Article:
Environmental supply chain management in the seafood industry: past, present and future approaches
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NOTICE: this is the author’s version of a work that was accepted for publication in Journal of Cleaner Production. Changes resulting from the publishing process, such as peer review, editing, corrections, structural formatting, and other quality control mechanisms may not be reflected in this document. Changes may have been made to this work since it was submitted for publication. A definitive version was subsequently published in Journal of Cleaner Production, Vol. 90 (2015). DOI: 10.1016/ j.jclepro.2014.11.079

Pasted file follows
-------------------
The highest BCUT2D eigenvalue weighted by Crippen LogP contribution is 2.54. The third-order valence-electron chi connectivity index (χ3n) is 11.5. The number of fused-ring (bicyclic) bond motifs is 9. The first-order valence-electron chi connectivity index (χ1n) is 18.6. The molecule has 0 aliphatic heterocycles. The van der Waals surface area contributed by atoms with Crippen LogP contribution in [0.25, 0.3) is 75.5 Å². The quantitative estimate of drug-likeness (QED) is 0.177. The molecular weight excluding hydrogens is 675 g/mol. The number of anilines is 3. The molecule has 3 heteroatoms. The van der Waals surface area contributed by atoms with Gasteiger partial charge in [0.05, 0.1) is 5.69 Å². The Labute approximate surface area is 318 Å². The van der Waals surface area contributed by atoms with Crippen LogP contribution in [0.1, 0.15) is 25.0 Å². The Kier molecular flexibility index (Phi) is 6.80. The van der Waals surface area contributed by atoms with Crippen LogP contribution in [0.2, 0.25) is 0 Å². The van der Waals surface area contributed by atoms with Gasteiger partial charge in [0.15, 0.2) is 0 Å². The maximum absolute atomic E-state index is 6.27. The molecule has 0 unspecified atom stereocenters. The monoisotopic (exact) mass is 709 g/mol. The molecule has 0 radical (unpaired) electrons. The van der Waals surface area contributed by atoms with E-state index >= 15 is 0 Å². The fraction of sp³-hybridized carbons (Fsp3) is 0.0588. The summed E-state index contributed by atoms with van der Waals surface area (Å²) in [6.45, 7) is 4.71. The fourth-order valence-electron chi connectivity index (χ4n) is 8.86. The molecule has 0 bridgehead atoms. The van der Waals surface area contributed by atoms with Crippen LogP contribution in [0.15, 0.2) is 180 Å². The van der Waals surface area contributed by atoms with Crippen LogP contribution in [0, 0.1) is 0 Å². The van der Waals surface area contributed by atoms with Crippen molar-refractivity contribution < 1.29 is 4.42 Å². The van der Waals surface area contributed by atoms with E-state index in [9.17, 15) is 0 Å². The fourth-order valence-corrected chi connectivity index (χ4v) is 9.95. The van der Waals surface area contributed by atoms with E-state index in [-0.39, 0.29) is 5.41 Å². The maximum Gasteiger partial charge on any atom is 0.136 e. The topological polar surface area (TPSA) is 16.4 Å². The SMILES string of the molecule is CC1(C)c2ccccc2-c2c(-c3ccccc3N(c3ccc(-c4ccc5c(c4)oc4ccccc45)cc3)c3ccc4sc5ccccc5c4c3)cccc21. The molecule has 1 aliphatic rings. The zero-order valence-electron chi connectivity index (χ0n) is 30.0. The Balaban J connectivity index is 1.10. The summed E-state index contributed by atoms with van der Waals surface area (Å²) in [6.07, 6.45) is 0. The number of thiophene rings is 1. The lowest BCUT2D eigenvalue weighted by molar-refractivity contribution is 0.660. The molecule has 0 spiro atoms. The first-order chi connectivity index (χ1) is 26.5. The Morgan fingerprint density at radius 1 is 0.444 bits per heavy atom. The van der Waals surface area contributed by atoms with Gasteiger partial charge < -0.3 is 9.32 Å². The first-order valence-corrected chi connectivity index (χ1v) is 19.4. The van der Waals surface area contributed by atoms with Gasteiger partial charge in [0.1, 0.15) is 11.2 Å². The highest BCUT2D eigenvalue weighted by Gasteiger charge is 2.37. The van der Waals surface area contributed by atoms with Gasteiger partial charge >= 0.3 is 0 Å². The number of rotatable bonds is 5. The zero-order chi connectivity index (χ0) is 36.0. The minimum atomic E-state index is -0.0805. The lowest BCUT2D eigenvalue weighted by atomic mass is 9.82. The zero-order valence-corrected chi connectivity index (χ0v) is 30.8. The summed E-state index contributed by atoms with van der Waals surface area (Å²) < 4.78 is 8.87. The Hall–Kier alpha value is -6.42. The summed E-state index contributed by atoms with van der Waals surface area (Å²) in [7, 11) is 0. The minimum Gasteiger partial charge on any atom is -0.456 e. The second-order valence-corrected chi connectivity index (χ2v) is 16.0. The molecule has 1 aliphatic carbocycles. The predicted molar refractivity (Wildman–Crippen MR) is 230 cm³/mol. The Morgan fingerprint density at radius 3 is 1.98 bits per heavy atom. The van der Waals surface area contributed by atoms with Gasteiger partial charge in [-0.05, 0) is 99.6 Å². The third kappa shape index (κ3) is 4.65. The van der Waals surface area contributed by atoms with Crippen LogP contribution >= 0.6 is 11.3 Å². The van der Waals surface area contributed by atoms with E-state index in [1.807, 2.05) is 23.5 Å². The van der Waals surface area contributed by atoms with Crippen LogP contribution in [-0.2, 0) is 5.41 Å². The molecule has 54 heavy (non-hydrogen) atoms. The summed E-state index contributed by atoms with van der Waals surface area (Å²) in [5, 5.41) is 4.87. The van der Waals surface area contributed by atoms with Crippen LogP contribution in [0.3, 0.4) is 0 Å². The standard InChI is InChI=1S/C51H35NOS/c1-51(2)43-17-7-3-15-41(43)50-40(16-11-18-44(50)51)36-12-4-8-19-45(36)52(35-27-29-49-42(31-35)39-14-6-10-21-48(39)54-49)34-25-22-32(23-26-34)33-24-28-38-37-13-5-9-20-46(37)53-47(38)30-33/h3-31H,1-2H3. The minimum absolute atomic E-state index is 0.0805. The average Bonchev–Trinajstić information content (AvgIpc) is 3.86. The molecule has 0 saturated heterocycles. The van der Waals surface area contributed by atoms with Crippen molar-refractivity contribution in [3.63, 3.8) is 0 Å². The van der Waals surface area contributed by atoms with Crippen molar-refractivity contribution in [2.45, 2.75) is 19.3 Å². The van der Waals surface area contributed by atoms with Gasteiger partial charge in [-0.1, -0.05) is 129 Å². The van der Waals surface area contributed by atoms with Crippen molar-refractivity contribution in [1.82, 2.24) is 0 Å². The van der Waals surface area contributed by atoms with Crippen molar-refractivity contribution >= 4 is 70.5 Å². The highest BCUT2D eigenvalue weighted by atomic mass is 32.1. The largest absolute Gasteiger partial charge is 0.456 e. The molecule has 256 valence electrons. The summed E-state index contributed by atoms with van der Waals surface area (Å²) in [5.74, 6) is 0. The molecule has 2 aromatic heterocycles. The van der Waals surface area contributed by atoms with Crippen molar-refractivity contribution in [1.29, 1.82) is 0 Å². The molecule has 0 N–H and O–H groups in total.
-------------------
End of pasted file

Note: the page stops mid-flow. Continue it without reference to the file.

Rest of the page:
This review discusses and analyses previous results in identification, development and implementation of cleaner production strategies within the seafood industry. The relevant peer reviewed articles were identified from a structured keyword search and analysed by both supply chain stage (capture and aquaculture, transport, processing, storage and retail), and examination of the cleaner production strategies implemented. Results found entities along the seafood supply chain generally worked separately to improve cleaner production processes and outputs to grow their own businesses. Whilst this approach can be beneficial, it ignores the broader cleaner production potential benefits gained when applied across multiple supply chain entities. The most effective cleaner production strategies for improved environmental performance in each sector of the supply chain were identified with the potential to reduce unnecessary handling, energy usage, storage costs and waste production. To ensure the greatest reduction in environmental impact, a whole of supply chain management system that incorporates life cycle assessment modelling is recommended.
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